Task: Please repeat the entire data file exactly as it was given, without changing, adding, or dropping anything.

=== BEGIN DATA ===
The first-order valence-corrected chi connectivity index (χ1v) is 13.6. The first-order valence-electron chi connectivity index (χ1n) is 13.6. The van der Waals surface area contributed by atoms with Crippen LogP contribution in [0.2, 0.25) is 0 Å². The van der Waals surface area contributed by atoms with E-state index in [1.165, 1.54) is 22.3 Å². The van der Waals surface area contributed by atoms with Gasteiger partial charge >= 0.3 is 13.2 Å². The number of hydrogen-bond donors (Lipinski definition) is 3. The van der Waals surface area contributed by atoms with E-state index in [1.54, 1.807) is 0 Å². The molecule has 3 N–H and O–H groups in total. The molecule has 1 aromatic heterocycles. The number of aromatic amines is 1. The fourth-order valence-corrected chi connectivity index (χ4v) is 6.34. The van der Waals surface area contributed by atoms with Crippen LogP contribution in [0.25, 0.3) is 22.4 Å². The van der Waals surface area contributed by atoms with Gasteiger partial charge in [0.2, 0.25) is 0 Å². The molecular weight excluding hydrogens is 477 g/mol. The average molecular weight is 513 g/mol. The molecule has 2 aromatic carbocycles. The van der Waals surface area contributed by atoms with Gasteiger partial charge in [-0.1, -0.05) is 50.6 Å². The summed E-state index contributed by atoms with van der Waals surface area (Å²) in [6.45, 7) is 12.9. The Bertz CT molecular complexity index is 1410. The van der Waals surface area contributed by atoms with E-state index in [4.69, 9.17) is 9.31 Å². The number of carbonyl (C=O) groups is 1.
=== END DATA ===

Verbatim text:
The first-order valence-corrected chi connectivity index (χ1v) is 13.6. The first-order valence-electron chi connectivity index (χ1n) is 13.6. The van der Waals surface area contributed by atoms with Crippen LogP contribution in [0.2, 0.25) is 0 Å². The van der Waals surface area contributed by atoms with E-state index in [1.165, 1.54) is 22.3 Å². The van der Waals surface area contributed by atoms with Gasteiger partial charge >= 0.3 is 13.2 Å². The number of hydrogen-bond donors (Lipinski definition) is 3. The van der Waals surface area contributed by atoms with E-state index in [1.54, 1.807) is 0 Å². The molecule has 3 N–H and O–H groups in total. The molecule has 1 aromatic heterocycles. The number of aromatic amines is 1. The fourth-order valence-corrected chi connectivity index (χ4v) is 6.34. The van der Waals surface area contributed by atoms with Crippen LogP contribution in [0.25, 0.3) is 22.4 Å². The van der Waals surface area contributed by atoms with Gasteiger partial charge in [0.2, 0.25) is 0 Å². The molecular weight excluding hydrogens is 477 g/mol. The average molecular weight is 513 g/mol. The molecule has 2 aromatic carbocycles. The van der Waals surface area contributed by atoms with Gasteiger partial charge in [-0.1, -0.05) is 50.6 Å². The summed E-state index contributed by atoms with van der Waals surface area (Å²) in [6.45, 7) is 12.9. The Bertz CT molecular complexity index is 1410. The van der Waals surface area contributed by atoms with E-state index in [4.69, 9.17) is 9.31 Å². The number of carbonyl (C=O) groups is 1.